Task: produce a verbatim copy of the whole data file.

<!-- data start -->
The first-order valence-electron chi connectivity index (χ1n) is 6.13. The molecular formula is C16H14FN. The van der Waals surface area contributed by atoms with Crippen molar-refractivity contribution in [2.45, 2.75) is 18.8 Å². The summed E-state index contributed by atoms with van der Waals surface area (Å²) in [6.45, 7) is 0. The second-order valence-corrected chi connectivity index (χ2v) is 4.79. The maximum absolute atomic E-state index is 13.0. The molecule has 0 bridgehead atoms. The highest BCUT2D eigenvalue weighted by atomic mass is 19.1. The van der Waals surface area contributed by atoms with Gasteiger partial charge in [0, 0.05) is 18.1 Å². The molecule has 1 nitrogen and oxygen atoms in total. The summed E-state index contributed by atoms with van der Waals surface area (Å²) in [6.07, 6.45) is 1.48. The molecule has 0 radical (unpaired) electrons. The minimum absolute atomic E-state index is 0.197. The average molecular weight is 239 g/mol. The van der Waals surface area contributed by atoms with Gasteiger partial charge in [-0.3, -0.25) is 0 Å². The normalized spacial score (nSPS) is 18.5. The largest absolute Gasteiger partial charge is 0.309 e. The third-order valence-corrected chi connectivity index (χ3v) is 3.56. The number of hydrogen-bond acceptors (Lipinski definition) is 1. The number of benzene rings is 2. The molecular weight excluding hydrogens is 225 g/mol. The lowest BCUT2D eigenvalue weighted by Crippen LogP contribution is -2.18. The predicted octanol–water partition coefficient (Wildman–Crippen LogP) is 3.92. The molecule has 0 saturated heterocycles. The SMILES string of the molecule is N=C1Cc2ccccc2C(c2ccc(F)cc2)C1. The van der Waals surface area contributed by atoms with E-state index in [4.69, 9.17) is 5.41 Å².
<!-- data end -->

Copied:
The first-order valence-electron chi connectivity index (χ1n) is 6.13. The molecular formula is C16H14FN. The van der Waals surface area contributed by atoms with Crippen molar-refractivity contribution in [2.45, 2.75) is 18.8 Å². The summed E-state index contributed by atoms with van der Waals surface area (Å²) in [6.45, 7) is 0. The second-order valence-corrected chi connectivity index (χ2v) is 4.79. The maximum absolute atomic E-state index is 13.0. The molecule has 0 bridgehead atoms. The highest BCUT2D eigenvalue weighted by atomic mass is 19.1. The van der Waals surface area contributed by atoms with Gasteiger partial charge in [0, 0.05) is 18.1 Å². The molecule has 1 nitrogen and oxygen atoms in total. The summed E-state index contributed by atoms with van der Waals surface area (Å²) in [6.07, 6.45) is 1.48. The molecule has 0 radical (unpaired) electrons. The minimum absolute atomic E-state index is 0.197. The average molecular weight is 239 g/mol. The van der Waals surface area contributed by atoms with Gasteiger partial charge in [-0.3, -0.25) is 0 Å². The normalized spacial score (nSPS) is 18.5. The largest absolute Gasteiger partial charge is 0.309 e. The third-order valence-corrected chi connectivity index (χ3v) is 3.56. The number of hydrogen-bond acceptors (Lipinski definition) is 1. The number of benzene rings is 2. The molecular weight excluding hydrogens is 225 g/mol. The lowest BCUT2D eigenvalue weighted by Crippen LogP contribution is -2.18. The predicted octanol–water partition coefficient (Wildman–Crippen LogP) is 3.92. The molecule has 0 saturated heterocycles. The SMILES string of the molecule is N=C1Cc2ccccc2C(c2ccc(F)cc2)C1. The van der Waals surface area contributed by atoms with E-state index in [4.69, 9.17) is 5.41 Å².